With all that happening, I had to wait a few days to tell you about a fascinating piece in the Wall Street Journal about a person it calls the "other" Buffett, Warren's 79-year-old sister Doris.
Reporter Sally Beatty details what happens to the hundreds of letters Mr. Buffett receives from individuals asking for a helping hand. He forwards them to Doris' home in Maine because "she is far more philanthropic that I am. She identifies with the underdog .. She really wants to know their stories." Doris has her own small foundation funded by a trust initially begun by their father, Howard Buffett, and swelled by years of investments in Berkshire Hathaway.
Unlike large, professionally operated charitable foundations, Doris has assembled a small network of friends and volunteers who do indeed get to know the stories of the people writing in. "I'm just not interested in building bureaucracy," she says.
Doris and her team write or call, asking for documentation and screening out frivilous requests. "There always has to be an element of bad luck as opposed to bad choices." And even when assistance is offered. it's just enough to "empower, but not enable." Says Doris, "I don't want to become their mommy. I don't think that's healthy." The average gift: $4800.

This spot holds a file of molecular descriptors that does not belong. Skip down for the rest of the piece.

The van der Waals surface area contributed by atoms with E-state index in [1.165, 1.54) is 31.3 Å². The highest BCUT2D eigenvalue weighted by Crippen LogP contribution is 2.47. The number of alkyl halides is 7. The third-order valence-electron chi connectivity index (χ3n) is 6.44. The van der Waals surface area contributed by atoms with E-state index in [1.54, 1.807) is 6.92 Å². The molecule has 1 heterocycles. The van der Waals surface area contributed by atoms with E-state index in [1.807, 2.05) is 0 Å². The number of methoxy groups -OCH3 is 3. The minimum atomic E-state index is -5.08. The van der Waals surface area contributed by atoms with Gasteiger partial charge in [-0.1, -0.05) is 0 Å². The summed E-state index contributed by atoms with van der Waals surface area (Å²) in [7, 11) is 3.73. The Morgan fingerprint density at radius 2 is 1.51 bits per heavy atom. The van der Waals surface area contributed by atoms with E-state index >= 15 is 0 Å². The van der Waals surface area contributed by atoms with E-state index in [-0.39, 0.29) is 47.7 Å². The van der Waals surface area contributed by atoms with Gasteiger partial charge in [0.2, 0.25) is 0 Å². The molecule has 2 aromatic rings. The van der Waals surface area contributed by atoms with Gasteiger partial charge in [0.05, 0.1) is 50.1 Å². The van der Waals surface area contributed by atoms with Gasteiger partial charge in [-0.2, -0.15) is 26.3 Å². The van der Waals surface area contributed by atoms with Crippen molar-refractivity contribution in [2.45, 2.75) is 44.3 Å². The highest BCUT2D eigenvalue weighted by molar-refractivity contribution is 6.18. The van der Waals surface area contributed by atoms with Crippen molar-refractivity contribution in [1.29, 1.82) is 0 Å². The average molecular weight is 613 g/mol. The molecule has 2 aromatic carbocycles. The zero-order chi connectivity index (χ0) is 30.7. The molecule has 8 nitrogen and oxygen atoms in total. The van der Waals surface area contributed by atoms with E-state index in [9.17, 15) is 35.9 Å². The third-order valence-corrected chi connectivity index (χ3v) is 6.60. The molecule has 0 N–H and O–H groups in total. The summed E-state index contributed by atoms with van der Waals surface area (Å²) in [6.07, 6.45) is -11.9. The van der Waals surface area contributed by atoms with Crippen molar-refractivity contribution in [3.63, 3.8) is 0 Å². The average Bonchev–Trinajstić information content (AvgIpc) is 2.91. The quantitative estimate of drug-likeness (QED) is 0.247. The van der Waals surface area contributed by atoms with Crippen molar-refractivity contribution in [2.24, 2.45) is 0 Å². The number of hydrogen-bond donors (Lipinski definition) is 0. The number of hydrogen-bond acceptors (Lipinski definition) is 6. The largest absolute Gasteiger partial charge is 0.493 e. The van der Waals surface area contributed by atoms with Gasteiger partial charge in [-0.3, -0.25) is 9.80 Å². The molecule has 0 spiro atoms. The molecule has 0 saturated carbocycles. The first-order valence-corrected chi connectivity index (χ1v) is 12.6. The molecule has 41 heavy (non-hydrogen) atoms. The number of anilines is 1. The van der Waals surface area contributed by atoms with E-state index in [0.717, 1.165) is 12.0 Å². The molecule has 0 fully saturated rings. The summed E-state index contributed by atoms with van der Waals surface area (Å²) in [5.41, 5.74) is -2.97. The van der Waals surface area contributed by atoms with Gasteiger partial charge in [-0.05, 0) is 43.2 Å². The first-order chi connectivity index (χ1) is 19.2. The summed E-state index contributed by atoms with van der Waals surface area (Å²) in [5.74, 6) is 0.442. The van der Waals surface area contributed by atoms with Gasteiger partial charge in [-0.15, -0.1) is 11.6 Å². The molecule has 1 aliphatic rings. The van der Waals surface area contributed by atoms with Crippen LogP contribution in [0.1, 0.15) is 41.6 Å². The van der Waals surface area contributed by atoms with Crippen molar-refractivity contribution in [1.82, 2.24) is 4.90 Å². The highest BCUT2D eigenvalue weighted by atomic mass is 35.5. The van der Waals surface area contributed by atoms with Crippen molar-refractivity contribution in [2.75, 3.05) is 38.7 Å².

SPEAKING OF PETITIONS
The Salt Lake Tribune reports that a commercial real estate broker in Utah collected 1600 signatures on a letter to Warren Buffett, asking that Rocky Mountain Power cut down on the amount of coal it uses to make electricity, on "climate, health and economic" grounds. Berkshire's Mid-American Holdings is the parent of Pacificorp, which in turn is the parent of Rocky Mountain Power. The Tribune quotes the letter's author, Alexander Lofft, as saying "I thought it would grab people's attention."
The paper has a spokesman for the utility saying it is working on alternative energy sources but still sees "coal as part of our future." As for the signatures, "I don't know what kind of impact the petition might have" given that Buffett is generally not involved in the day-to-day operations of his companies.
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